And I am willing – perfectly willing – to lay down all my joys in this life, to help maintain this Government, and to pay that debt …”

Then comes the angst of every soldier who faces battle – the competing love of family and country. The inner struggle of heart and soul; of gain and loss.

“Sarah my love for you is deathless, it seems to bind me with mighty cables that nothing but Omnipotence could break; and yet my love of Country comes over me like a strong wind and bears me unresistibly on with all these chains to the battlefield.”

Ballou writes to Sarah of “the memories of the blissful moments I have spent with you … and I feel most gratified to God and to you that I have enjoyed them for so long. And hard it is for me to give them up and burn to ashes the hopes of future years, when, God willing, we might still have lived and loved together, and seen our sons grown up to honorable manhood, around us.”

Like any soldier, Major Ballou hopes and prays he’ll make it home alive – knowing, as anyone ever in a fox hole has known, that his survival is in God’s hands.

“I have, I know, but few and small claims upon Divine Providence, but something whispers to me – perhaps it is the wafted prayer of my little Edgar, that I shall return to my loved ones unharmed.”

The major concludes his extraordinarily beautiful letter with a poignant affirmation of his endless love – and an appeal to the comforting wonder and mystery of an unseen eternity.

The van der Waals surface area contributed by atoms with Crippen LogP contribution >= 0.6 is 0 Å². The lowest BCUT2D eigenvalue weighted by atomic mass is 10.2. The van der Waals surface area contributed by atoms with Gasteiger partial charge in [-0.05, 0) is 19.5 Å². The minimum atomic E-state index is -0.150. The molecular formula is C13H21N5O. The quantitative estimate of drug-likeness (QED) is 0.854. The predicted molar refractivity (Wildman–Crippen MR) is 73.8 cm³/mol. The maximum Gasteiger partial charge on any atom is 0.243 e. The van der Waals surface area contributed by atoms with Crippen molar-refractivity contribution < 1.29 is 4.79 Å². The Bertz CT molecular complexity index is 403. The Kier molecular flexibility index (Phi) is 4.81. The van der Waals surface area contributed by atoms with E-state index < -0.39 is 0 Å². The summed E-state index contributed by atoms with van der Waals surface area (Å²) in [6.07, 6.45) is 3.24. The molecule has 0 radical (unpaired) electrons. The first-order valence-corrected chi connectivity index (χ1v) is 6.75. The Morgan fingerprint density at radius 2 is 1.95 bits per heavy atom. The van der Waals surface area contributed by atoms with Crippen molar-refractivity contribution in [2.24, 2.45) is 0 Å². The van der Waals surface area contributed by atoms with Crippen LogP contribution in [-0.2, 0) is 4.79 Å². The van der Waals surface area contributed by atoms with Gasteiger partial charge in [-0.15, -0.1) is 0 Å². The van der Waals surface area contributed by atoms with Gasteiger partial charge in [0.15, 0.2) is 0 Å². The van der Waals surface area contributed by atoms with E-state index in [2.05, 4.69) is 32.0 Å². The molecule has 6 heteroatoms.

“If I do not my dear Sarah, never forget how much I love you, and when my last breath escapes me on the battlefield, it will whisper your name.

Forgive my many faults and the many pains I have caused you. How thoughtless and foolish I have often times been! How gladly would I wash out with my tears every little spot upon your happiness …

But, O Sarah! If the dead can come back to this earth and flit unseen around those they loved, I shall always be near you; in the gladdest days and in the darkest nights … always, always, and if there be a soft breeze upon your cheek, it shall be my breath, as the cool air fans your throbbing temple, it shall be my spirit passing by.

Sarah do not mourn me dead; think I am gone and wait for thee, for we shall meet again …”

Major Sullivan Ballou was killed a week later at the First Battle of Bull Run, on July 21, 1861.

He was 32 years old.

Sarah was 24.

Sarah lived on until 1917 and died at the age of 80.

She never remarried.

Sullivan and Sarah are buried side by side at the Swan Point Cemetery in Providence.